There is a cute part after this that I can’t help to picture as an 80’s movies montage wherein Lane, Edith and Drake head out to Canada to camp out in the wintery night to get prepared for the oncoming cold adventure. While there Drake stops eating and sleeping as he becomes overwhelmed with solving the inscriptions. He’s also a complete asshole to everyone. I think this was to show how mind-boggling this discovery is and how amazing he is at being an archeologist, but I found it to be really annoying. Like, can we hurry up and find some dinosaurs so they can eat this guy, or what?

Now on the ship, Edith, yes, the ship’s name is also Edith, the greatest adventure has gotten underway. The three soft scientists are now hard as a block of ice. It’s a pretty uneventful trip, ship wise. There is lots of pontificating on what they will find. The first mate character Ole always chimes in with, “I have a theory…” and then is yelled at by the captain to shut the fuck up. It’s amusing at first but then loses steam quickly to become irritating. Just let the guy give his theory, fuck. There are some other moments of would-be humor that are cheeky era quips at each other that are the sort of thing you can tell were supposed to be funny but now seem prehistoric.

They land in Antarctica, scout around, find more dinosaur bodies, more rocks, more oil, snow and adventure ensues. I’ve read some reviews online that say it’s a precursor to Mountains of Madness. Woah there buddy, not too sure about that BUT I can see where they make the connection. There are moments that it does have that feel and there is a twist in the plot that heads down that icy cavern. They eventually find living dinosaurs and yes even the ones who are supposed to be herbivores have long jagged teeth. Why? You gotta read it.

This was a bit of a slog to get through. It’s very dry and dated. You can tell it was written in the 1920’s. The dialogue is super wordy and intellectual. Also, lots of science and biology jargon. Sooo much talking about what they’re going to do. Everything is discussed, argued, theorized and then executed. There were brief moments of immediate action but not much. Edith is by far the most exciting character. I’ve also seen (a lot) of reviews that consider her the main character. I don’t necessarily agree with that either. She is by far the strongest and most resilient character, but the story isn’t told from her perspective and it’s not soley her desires that make the plot move forward. There are many parts where she is just along for the ride. She reminds me of Kurt Russel’s character in John Carpenter’s The Thing. There is a ridiculous romance between her and asshole archaeologist that is him treating her like shit and her taking care of him. It’s depressing.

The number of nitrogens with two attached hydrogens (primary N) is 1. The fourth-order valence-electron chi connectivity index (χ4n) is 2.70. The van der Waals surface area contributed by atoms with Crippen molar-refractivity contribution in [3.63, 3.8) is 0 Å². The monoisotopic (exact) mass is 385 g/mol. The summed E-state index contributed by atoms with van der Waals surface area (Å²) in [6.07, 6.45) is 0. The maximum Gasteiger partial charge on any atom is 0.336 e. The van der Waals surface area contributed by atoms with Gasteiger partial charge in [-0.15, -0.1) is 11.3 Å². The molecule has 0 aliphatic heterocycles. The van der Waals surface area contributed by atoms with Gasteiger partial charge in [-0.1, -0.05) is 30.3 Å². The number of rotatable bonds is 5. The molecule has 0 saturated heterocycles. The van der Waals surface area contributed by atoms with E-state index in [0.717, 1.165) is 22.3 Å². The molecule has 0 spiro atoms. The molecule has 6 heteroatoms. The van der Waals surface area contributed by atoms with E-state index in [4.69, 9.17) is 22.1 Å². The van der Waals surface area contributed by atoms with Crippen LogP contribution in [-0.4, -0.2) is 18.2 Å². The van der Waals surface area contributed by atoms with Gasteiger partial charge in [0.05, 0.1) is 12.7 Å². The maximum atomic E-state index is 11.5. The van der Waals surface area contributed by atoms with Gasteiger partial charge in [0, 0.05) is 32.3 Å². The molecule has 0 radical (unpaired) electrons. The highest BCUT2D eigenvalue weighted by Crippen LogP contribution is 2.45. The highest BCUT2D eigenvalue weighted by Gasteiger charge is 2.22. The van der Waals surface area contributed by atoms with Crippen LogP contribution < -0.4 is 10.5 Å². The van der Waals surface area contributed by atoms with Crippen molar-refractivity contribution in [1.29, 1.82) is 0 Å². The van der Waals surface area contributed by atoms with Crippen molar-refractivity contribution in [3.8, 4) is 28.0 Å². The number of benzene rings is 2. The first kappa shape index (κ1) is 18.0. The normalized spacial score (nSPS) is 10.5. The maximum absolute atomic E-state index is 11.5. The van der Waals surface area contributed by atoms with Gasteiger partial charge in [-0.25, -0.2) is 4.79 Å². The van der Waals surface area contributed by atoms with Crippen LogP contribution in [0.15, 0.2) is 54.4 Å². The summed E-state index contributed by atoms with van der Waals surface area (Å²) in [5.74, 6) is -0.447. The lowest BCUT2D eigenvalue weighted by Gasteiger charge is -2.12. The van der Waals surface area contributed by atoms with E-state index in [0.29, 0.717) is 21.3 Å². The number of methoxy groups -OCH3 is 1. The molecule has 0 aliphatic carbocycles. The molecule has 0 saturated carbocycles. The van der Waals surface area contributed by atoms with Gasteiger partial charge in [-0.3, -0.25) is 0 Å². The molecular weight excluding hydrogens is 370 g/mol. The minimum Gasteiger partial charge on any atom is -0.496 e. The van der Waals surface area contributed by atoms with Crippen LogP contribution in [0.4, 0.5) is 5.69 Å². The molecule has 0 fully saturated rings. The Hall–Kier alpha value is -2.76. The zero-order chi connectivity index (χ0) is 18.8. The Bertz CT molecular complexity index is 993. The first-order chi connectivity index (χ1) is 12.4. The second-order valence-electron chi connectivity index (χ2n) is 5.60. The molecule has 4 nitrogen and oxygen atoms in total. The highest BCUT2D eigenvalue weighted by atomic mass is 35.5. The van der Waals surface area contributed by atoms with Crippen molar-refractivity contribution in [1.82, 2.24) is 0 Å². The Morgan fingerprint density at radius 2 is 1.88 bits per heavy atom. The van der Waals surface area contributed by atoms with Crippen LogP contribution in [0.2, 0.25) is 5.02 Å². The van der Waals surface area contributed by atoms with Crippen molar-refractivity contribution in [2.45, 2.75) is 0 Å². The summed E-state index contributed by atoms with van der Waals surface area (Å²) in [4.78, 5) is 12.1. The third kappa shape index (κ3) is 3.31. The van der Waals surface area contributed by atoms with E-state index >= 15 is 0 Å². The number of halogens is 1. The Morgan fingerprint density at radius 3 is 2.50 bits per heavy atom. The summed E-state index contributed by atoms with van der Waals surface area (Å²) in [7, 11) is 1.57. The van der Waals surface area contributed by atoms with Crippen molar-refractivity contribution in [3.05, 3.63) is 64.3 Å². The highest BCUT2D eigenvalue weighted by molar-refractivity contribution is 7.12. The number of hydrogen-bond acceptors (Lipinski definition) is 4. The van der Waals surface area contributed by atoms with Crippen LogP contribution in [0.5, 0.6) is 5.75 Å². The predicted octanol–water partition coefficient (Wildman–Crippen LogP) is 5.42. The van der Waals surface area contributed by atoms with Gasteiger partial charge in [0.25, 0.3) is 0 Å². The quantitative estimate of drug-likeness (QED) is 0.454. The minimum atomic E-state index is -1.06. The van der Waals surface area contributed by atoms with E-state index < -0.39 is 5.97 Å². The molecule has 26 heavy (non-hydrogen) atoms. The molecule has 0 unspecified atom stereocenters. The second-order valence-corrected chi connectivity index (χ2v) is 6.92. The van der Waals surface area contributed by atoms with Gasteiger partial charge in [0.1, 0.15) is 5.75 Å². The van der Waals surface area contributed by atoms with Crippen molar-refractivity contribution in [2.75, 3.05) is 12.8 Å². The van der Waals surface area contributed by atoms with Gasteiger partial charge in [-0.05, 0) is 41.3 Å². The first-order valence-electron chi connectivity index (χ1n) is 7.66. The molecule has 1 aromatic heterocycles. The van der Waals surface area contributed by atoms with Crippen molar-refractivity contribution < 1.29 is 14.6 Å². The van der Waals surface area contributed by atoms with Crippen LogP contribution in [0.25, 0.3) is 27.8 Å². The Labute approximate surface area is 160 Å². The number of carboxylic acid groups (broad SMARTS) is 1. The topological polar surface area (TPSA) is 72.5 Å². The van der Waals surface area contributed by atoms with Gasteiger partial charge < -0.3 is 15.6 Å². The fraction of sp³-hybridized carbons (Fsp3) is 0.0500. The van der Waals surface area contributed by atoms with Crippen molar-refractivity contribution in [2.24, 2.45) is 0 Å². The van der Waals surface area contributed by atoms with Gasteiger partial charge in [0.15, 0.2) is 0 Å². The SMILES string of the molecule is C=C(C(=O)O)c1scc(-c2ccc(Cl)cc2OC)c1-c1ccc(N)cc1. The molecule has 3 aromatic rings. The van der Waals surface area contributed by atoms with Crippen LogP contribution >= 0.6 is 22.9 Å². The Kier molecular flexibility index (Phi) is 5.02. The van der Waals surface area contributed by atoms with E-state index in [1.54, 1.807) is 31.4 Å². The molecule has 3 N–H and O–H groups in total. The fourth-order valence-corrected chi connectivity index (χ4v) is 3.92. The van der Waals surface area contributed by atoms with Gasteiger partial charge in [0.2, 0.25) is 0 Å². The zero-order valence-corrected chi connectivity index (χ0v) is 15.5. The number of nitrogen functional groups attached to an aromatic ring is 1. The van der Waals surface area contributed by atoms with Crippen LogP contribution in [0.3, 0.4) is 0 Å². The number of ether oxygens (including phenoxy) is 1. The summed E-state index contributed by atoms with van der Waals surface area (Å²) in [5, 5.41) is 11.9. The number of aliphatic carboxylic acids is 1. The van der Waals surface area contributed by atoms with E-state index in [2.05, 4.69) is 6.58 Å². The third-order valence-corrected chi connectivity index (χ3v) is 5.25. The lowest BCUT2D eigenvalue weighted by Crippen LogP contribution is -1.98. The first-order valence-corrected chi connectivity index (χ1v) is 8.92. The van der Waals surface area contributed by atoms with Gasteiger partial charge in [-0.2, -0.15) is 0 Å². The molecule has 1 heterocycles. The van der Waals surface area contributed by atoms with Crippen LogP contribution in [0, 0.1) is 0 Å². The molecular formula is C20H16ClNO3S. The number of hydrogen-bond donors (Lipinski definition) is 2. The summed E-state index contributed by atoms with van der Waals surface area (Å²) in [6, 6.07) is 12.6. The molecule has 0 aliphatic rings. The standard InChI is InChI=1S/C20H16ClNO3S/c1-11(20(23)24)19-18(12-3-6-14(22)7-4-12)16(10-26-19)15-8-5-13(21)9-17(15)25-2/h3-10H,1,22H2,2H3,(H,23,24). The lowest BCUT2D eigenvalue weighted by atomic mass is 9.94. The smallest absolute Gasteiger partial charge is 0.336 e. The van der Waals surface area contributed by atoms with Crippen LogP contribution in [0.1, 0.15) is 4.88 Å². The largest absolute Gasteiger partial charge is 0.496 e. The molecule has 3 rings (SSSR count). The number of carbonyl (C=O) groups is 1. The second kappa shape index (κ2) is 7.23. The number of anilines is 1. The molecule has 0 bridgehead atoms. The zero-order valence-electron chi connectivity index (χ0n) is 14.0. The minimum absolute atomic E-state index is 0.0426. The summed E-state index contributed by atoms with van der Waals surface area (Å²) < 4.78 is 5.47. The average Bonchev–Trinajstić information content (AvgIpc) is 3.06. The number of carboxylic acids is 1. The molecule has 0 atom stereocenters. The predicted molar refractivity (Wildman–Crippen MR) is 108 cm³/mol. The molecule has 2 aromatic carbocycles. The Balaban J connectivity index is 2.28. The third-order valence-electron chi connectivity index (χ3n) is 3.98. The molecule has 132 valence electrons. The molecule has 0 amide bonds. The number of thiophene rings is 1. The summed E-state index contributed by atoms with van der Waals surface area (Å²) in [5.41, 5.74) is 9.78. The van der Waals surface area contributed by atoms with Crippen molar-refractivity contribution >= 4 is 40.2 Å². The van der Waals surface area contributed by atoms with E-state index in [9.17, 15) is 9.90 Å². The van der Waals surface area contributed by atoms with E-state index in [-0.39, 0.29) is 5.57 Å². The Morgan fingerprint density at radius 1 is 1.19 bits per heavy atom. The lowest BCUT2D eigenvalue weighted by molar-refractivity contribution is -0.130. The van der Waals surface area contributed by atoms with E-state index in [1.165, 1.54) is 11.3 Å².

So yeah, this does have dinosaurs in it. They do have sharp teeth and try to eat people. It’s a pretty good adventure. It’s definitely not the greatest adventure. It has a presence to it. A feel. If you’re in the mood for something classic, this is it. There isn’t much from our current era in this. Everything down to how the people communicate is old timey. Like the beginning of the original Journey to the Center of the Earth movie where that pompous scientist drones on and on before the adventure begins and you just want them to start but everything must be explained first. They were in less of a hurry in those days and they filled it with talky talky. It was fun though once you mentally slowed down to a cool 25 mph.

Originally published in 1929

My edition: Ace books 1960

Review by: Nick Anderson

Sunday, August 27, 2023

Book haul for July 2023

We start up where we left off last month at Bell, Book and Comic. My first go in the place was last month. They have a small room of paperbacks but as we all know, you can fit a bunch of paperbacks in a small space. I initially grabbed all I allotted myself to spend, waited two weeks and went back for the rest. It’s kind of nice going to a place where they have plenty and you can look at everything thoroughly in one trip. I always ask if there are more books and each time they tell me they have 6 boxes to be priced and shelved, they’re just waiting for more room. Well, fellas, I bought a ton in the past few weeks, let’s get them shelves filled. I’m dying to see what’s next!

As stated in the previous book haul post Bell, Book and Comic has very affordable prices. There are a few that are more than a couple bucks though. Like this 1940’s Pocket Book copy of Dracula. Yeah, it’s beat up but look at that thing! It’s beautiful.

We got more nature disaster in The Last Hope of Earth. The Greatest Adventure (which all I can think of is the song from the Hobbit now) looks amazing. Just look at that Brontosaurus with long jagged teeth. Jurassic Park, eat your heart out. I’m almost finished reading this one so review will be coming soon!

Ice & Iron- naked guys falling from the sky. A copy of Raiders novelization with a silver reflective cover.

Four more Laser Books.

Aurther Machen is another author I hadn’t heard of in this HP Lovecraft-quote-on-the-cover Ballantine Books series. You ever see something and just know it would be a mistake to not pick it up even though you have no idea what it is? Like later on you’ll find out about it and regret not grabbing it when you had the chance. Also got Jerry Sohl, The Altered Ego. I love stories that are set in the future from the past. We’re closer to 2045 than we are to the 1950’s which is when this was written.